Rate rise 'back on the table' as inflation hits 10-year high

UK inflation hit 5.1% in November, the highest 12-month inflation rate since September 2011, according to the latest ONS data.

Related topics:  Finance News
Rozi Jones
15th December 2021
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"With inflationary pressure remaining high and with the IMF discouraging the Bank from delaying any further, a change to the base rate is by no means off the table."

The Consumer Price Index rose to 5.1% in the 12 months to November, up from 4.2% a month earlier. The ONS said the contributing factors behind the rise were ‘broad-based’ but transport, especially the cost of petrol, was a big contributor.

On a monthly basis, inflation increased by 0.7% in November 2021, a substantial growth compared with a fall of 0.1% in November 2020.

Derrick Dunne, CEO of YOU Asset Management, commented: “UK inflation blew expectations out of the water this morning, with the CPI reading jumping 5.1% in the twelve months to November (up from 4.2% in October) – months ahead of the IMF’s prediction that we’d reach that level in Spring next year. It’s the highest 12-month reading in over a decade.

“This week, however, inflation itself is not the story. Instead, yesterday’s employment data will be front and centre as the Bank of England meets to discuss tomorrow’s interest rate decision. Doubts about restrictions and their impact on the jobs market have already dashed predictions of a pre-Christmas rase rise. But with inflationary pressure remaining high and with the IMF discouraging the Bank from delaying any further, a change to the base rate is by no means off the table."

Susannah Streeter, senior investment and markets analyst at Hargreaves Lansdown, said: "Faced with such a high inflation reading, and with forecasts that the only way is up, the Bank of England would ordinarily be expected to call time on the cheap money party and raise interest rates. But with the recovery far from being in full swing and the omicron variant an unruly guest, set to knock back confidence further for many sectors, policymakers may be hot and bothered but are likely to stay in wait-and-see mode tomorrow. With a possible Plan C on the cards, and closures of hospitality and retail being considered if hospital admissions soar, as well as a severe income squeeze taking hold, consumer sentiment and spending could take a fresh hit. What is pretty certain is that even if ultra-low rates stay put right now, with prices running so hot, there won’t be an extended lock-in with expectations that February is likely to see rates lift.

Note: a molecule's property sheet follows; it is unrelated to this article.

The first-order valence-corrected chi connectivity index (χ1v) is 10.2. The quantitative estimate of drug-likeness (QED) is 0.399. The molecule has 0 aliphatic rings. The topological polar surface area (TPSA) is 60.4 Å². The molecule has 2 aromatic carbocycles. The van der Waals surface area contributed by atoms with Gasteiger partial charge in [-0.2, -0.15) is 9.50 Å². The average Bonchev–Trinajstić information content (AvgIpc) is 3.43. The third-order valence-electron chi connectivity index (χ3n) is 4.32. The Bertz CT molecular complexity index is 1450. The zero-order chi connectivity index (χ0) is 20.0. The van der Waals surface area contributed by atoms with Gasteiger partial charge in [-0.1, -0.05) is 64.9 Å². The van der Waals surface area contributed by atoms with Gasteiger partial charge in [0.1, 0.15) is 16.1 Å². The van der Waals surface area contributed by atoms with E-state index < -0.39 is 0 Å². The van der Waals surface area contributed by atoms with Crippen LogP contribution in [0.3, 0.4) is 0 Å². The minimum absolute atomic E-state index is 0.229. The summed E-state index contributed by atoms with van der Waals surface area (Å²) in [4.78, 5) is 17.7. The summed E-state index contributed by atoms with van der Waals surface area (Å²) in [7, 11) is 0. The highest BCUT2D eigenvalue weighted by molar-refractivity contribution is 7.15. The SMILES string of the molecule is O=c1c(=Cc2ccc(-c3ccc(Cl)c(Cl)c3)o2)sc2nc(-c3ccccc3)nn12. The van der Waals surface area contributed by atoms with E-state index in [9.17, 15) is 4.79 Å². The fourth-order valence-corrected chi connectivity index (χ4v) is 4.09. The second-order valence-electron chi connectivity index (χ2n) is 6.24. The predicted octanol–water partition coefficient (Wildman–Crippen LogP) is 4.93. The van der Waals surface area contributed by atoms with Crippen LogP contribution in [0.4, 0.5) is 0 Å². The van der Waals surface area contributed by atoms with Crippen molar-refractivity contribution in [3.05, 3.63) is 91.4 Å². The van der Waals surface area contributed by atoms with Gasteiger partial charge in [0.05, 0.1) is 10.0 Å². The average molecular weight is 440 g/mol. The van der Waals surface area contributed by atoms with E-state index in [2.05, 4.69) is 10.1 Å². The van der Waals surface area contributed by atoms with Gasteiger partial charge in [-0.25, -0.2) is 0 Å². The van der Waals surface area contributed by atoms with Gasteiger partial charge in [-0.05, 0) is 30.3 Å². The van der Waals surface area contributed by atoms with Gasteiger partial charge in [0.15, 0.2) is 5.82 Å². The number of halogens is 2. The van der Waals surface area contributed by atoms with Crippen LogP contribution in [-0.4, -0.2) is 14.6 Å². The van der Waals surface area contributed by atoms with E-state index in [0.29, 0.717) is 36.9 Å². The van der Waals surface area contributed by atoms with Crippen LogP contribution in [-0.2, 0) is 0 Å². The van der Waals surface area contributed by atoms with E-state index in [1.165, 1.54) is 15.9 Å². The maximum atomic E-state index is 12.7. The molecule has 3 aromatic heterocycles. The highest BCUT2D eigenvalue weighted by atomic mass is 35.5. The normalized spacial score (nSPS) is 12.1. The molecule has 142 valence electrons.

"Prices don’t look so transitory right now and seem set to linger for much longer and the Federal Reserve seems much more inclined to bring the cheap money binge to an end. Focus will shift to the Fed’s decision on monetary policy later and with fresh indications that inflation is sizzling hot with producer prices reaching a record annual increase of 9.6% in November, there are expectations that last orders will be called on its mass bond buying programme much sooner, and that an interest rate rise could be brought forward next year. The spread of Omicron is proving a headache to nurse in the US as well, along with ongoing supply chain pains, but with growth much more buoyant than in the UK, withdrawing support doesn’t appear to be quite so much of a dilemma."

Richard Carter, head of fixed interest research at Quilter Cheviot, commented: “Unfortunately for consumers, peak inflation may still be a few months off. Today’s CPI data only serves to increase the pressure on the Bank of England to raise interest rates at its MPC meeting tomorrow.

“However, the Bank of England may well decide that discretion is the better part of valour and instead opt to wait until next year given the current uncertainty surrounding the impact of the Omicron variant on the economy, coupled with the risk that further restrictions may need to be introduced before long.”

Martin Lawrence, director of investments at Wesleyan, added: “Inflation has continued to sail far beyond the Bank of England’s 2% target, with rising hotel and restaurant prices, a tangled supply chain and labour shortages continuing to push it off course.

“The Omicron variant has not caused international markets to plunge into troubled waters yet, but the uncertainty surrounding new variants may cause central banks to pause plans to raise interest rates and, coupled with prolonged inflation, this is a perfect storm for savers who should be considering their options when it comes to growing their hard-earned money.”

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